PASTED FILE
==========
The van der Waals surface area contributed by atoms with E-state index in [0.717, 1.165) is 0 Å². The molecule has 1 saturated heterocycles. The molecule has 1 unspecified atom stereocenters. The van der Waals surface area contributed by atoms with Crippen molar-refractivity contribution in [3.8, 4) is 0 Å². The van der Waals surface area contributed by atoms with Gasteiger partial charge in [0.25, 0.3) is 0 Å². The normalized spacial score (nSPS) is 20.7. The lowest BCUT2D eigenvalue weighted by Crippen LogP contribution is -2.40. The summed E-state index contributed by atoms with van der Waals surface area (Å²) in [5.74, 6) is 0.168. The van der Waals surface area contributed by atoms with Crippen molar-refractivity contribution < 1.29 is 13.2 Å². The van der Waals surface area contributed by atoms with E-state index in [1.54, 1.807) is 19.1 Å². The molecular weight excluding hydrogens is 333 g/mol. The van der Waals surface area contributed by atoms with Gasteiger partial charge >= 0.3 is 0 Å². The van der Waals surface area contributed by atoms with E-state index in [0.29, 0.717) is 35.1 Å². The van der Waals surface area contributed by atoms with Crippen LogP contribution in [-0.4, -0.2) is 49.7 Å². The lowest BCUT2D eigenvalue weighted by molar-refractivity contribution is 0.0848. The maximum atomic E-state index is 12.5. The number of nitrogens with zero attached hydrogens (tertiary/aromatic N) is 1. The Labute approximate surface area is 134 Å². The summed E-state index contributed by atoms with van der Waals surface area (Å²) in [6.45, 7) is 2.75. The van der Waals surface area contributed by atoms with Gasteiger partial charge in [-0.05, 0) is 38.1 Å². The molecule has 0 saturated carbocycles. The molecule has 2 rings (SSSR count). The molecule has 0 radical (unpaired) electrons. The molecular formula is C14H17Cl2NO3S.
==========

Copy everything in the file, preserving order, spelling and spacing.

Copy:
The van der Waals surface area contributed by atoms with E-state index in [0.717, 1.165) is 0 Å². The molecule has 1 saturated heterocycles. The molecule has 1 unspecified atom stereocenters. The van der Waals surface area contributed by atoms with Crippen molar-refractivity contribution in [3.8, 4) is 0 Å². The van der Waals surface area contributed by atoms with Gasteiger partial charge in [0.25, 0.3) is 0 Å². The normalized spacial score (nSPS) is 20.7. The lowest BCUT2D eigenvalue weighted by Crippen LogP contribution is -2.40. The summed E-state index contributed by atoms with van der Waals surface area (Å²) in [5.74, 6) is 0.168. The van der Waals surface area contributed by atoms with Crippen molar-refractivity contribution < 1.29 is 13.2 Å². The van der Waals surface area contributed by atoms with E-state index in [1.54, 1.807) is 19.1 Å². The molecular weight excluding hydrogens is 333 g/mol. The van der Waals surface area contributed by atoms with Gasteiger partial charge >= 0.3 is 0 Å². The van der Waals surface area contributed by atoms with E-state index in [0.29, 0.717) is 35.1 Å². The van der Waals surface area contributed by atoms with Crippen LogP contribution in [-0.4, -0.2) is 49.7 Å². The lowest BCUT2D eigenvalue weighted by molar-refractivity contribution is 0.0848. The maximum atomic E-state index is 12.5. The number of nitrogens with zero attached hydrogens (tertiary/aromatic N) is 1. The Labute approximate surface area is 134 Å². The summed E-state index contributed by atoms with van der Waals surface area (Å²) in [6.45, 7) is 2.75. The van der Waals surface area contributed by atoms with Gasteiger partial charge in [-0.05, 0) is 38.1 Å². The molecule has 0 saturated carbocycles. The molecule has 2 rings (SSSR count). The molecule has 0 radical (unpaired) electrons. The molecular formula is C14H17Cl2NO3S.